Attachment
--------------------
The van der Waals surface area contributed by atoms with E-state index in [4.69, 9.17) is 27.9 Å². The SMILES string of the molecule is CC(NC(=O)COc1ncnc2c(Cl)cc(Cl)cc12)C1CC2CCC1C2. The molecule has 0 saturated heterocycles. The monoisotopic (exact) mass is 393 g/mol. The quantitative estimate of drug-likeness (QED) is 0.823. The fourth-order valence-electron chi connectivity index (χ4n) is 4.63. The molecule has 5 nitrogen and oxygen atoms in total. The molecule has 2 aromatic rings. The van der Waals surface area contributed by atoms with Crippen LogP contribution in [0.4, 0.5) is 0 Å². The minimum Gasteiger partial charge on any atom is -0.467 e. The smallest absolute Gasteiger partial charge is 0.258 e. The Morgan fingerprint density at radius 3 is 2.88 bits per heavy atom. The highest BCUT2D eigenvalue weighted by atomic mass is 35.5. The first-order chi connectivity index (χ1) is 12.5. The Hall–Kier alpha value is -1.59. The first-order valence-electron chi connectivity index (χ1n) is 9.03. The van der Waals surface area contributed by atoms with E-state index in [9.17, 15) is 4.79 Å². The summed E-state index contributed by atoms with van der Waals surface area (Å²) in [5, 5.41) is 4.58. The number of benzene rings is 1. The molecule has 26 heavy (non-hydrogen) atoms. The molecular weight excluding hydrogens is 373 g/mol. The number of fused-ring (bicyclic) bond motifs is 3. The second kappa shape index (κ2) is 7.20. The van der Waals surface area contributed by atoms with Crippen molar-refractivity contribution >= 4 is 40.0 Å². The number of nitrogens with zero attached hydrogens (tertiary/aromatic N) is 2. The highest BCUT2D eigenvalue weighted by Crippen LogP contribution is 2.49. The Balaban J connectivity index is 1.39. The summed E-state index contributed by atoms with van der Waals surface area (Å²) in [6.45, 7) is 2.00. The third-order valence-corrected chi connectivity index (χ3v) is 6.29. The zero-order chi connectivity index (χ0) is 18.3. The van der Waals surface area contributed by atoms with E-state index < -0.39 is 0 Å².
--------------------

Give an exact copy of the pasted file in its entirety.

The van der Waals surface area contributed by atoms with E-state index in [4.69, 9.17) is 27.9 Å². The SMILES string of the molecule is CC(NC(=O)COc1ncnc2c(Cl)cc(Cl)cc12)C1CC2CCC1C2. The molecule has 0 saturated heterocycles. The monoisotopic (exact) mass is 393 g/mol. The quantitative estimate of drug-likeness (QED) is 0.823. The fourth-order valence-electron chi connectivity index (χ4n) is 4.63. The molecule has 5 nitrogen and oxygen atoms in total. The molecule has 2 aromatic rings. The van der Waals surface area contributed by atoms with Crippen LogP contribution in [0.4, 0.5) is 0 Å². The minimum Gasteiger partial charge on any atom is -0.467 e. The smallest absolute Gasteiger partial charge is 0.258 e. The Morgan fingerprint density at radius 3 is 2.88 bits per heavy atom. The highest BCUT2D eigenvalue weighted by atomic mass is 35.5. The first-order chi connectivity index (χ1) is 12.5. The Hall–Kier alpha value is -1.59. The first-order valence-electron chi connectivity index (χ1n) is 9.03. The van der Waals surface area contributed by atoms with E-state index in [9.17, 15) is 4.79 Å². The summed E-state index contributed by atoms with van der Waals surface area (Å²) in [5, 5.41) is 4.58. The number of benzene rings is 1. The molecule has 26 heavy (non-hydrogen) atoms. The molecular weight excluding hydrogens is 373 g/mol. The number of fused-ring (bicyclic) bond motifs is 3. The second kappa shape index (κ2) is 7.20. The van der Waals surface area contributed by atoms with Crippen molar-refractivity contribution >= 4 is 40.0 Å². The number of nitrogens with zero attached hydrogens (tertiary/aromatic N) is 2. The highest BCUT2D eigenvalue weighted by Crippen LogP contribution is 2.49. The Balaban J connectivity index is 1.39. The summed E-state index contributed by atoms with van der Waals surface area (Å²) in [6.45, 7) is 2.00. The third-order valence-corrected chi connectivity index (χ3v) is 6.29. The zero-order chi connectivity index (χ0) is 18.3. The van der Waals surface area contributed by atoms with E-state index < -0.39 is 0 Å².